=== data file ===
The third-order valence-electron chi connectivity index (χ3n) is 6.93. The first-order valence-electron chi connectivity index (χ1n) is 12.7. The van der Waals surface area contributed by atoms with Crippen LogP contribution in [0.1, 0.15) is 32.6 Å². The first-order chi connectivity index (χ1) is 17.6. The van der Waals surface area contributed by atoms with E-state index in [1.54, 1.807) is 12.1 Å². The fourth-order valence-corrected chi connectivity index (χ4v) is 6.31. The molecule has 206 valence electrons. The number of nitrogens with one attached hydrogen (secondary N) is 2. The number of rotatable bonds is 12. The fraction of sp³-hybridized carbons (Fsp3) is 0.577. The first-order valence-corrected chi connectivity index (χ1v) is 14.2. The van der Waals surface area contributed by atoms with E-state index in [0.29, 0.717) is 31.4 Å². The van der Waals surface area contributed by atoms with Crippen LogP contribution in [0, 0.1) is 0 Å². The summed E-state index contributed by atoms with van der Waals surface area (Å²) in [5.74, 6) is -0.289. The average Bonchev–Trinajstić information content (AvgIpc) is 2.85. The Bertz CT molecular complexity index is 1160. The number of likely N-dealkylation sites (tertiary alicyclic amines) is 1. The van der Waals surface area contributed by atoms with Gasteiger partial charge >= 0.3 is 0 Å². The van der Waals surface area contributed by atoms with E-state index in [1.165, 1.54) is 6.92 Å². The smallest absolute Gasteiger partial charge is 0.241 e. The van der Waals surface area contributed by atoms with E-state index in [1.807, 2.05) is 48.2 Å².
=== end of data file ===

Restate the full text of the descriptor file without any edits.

The third-order valence-electron chi connectivity index (χ3n) is 6.93. The first-order valence-electron chi connectivity index (χ1n) is 12.7. The van der Waals surface area contributed by atoms with Crippen LogP contribution in [0.1, 0.15) is 32.6 Å². The first-order chi connectivity index (χ1) is 17.6. The van der Waals surface area contributed by atoms with E-state index in [1.54, 1.807) is 12.1 Å². The fourth-order valence-corrected chi connectivity index (χ4v) is 6.31. The molecule has 206 valence electrons. The number of nitrogens with one attached hydrogen (secondary N) is 2. The number of rotatable bonds is 12. The fraction of sp³-hybridized carbons (Fsp3) is 0.577. The first-order valence-corrected chi connectivity index (χ1v) is 14.2. The van der Waals surface area contributed by atoms with E-state index in [0.29, 0.717) is 31.4 Å². The van der Waals surface area contributed by atoms with Crippen LogP contribution in [0, 0.1) is 0 Å². The summed E-state index contributed by atoms with van der Waals surface area (Å²) in [5.74, 6) is -0.289. The average Bonchev–Trinajstić information content (AvgIpc) is 2.85. The Bertz CT molecular complexity index is 1160. The number of likely N-dealkylation sites (tertiary alicyclic amines) is 1. The van der Waals surface area contributed by atoms with Gasteiger partial charge >= 0.3 is 0 Å². The van der Waals surface area contributed by atoms with E-state index in [1.165, 1.54) is 6.92 Å². The smallest absolute Gasteiger partial charge is 0.241 e. The van der Waals surface area contributed by atoms with E-state index in [1.807, 2.05) is 48.2 Å².